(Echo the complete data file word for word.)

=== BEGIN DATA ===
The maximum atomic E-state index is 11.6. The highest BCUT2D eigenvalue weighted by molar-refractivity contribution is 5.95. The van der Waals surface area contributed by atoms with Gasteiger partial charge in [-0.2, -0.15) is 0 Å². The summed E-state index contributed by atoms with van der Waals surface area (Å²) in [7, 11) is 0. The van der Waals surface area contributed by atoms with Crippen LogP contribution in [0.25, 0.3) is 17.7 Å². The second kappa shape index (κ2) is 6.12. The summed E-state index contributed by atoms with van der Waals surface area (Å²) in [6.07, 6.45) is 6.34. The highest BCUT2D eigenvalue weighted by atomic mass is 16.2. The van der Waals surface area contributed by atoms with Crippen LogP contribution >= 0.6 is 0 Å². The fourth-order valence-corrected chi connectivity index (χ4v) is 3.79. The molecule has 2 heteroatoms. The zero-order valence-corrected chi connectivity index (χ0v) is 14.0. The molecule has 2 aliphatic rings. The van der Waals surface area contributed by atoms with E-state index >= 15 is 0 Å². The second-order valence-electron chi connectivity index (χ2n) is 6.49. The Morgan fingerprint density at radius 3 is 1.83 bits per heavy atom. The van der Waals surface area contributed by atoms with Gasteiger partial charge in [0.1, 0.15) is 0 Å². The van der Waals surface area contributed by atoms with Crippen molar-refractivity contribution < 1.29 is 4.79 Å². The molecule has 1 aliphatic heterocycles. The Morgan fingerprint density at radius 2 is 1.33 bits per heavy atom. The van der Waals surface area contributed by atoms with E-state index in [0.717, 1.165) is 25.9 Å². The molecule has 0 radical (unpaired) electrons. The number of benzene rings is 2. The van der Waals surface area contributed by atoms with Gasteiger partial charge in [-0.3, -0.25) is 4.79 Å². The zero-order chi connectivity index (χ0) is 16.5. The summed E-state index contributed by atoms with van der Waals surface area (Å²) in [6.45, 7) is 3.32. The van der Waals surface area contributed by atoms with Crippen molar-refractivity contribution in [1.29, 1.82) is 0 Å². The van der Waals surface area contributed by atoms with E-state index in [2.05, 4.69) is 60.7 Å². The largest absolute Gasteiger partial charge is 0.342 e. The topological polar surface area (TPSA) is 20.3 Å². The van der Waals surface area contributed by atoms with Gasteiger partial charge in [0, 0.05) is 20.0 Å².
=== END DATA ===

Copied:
The maximum atomic E-state index is 11.6. The highest BCUT2D eigenvalue weighted by molar-refractivity contribution is 5.95. The van der Waals surface area contributed by atoms with Gasteiger partial charge in [-0.2, -0.15) is 0 Å². The summed E-state index contributed by atoms with van der Waals surface area (Å²) in [7, 11) is 0. The van der Waals surface area contributed by atoms with Crippen LogP contribution in [0.25, 0.3) is 17.7 Å². The second kappa shape index (κ2) is 6.12. The summed E-state index contributed by atoms with van der Waals surface area (Å²) in [6.07, 6.45) is 6.34. The highest BCUT2D eigenvalue weighted by atomic mass is 16.2. The van der Waals surface area contributed by atoms with Crippen LogP contribution >= 0.6 is 0 Å². The fourth-order valence-corrected chi connectivity index (χ4v) is 3.79. The molecule has 2 heteroatoms. The zero-order valence-corrected chi connectivity index (χ0v) is 14.0. The molecule has 2 aliphatic rings. The van der Waals surface area contributed by atoms with E-state index >= 15 is 0 Å². The second-order valence-electron chi connectivity index (χ2n) is 6.49. The Morgan fingerprint density at radius 3 is 1.83 bits per heavy atom. The van der Waals surface area contributed by atoms with Gasteiger partial charge in [0.1, 0.15) is 0 Å². The van der Waals surface area contributed by atoms with Crippen molar-refractivity contribution < 1.29 is 4.79 Å². The molecule has 1 aliphatic heterocycles. The Morgan fingerprint density at radius 2 is 1.33 bits per heavy atom. The van der Waals surface area contributed by atoms with E-state index in [0.717, 1.165) is 25.9 Å². The molecule has 0 radical (unpaired) electrons. The number of benzene rings is 2. The van der Waals surface area contributed by atoms with Gasteiger partial charge in [-0.3, -0.25) is 4.79 Å². The zero-order chi connectivity index (χ0) is 16.5. The summed E-state index contributed by atoms with van der Waals surface area (Å²) in [6.45, 7) is 3.32. The van der Waals surface area contributed by atoms with Crippen molar-refractivity contribution in [1.29, 1.82) is 0 Å². The van der Waals surface area contributed by atoms with E-state index in [2.05, 4.69) is 60.7 Å². The largest absolute Gasteiger partial charge is 0.342 e. The topological polar surface area (TPSA) is 20.3 Å². The van der Waals surface area contributed by atoms with Gasteiger partial charge in [0, 0.05) is 20.0 Å².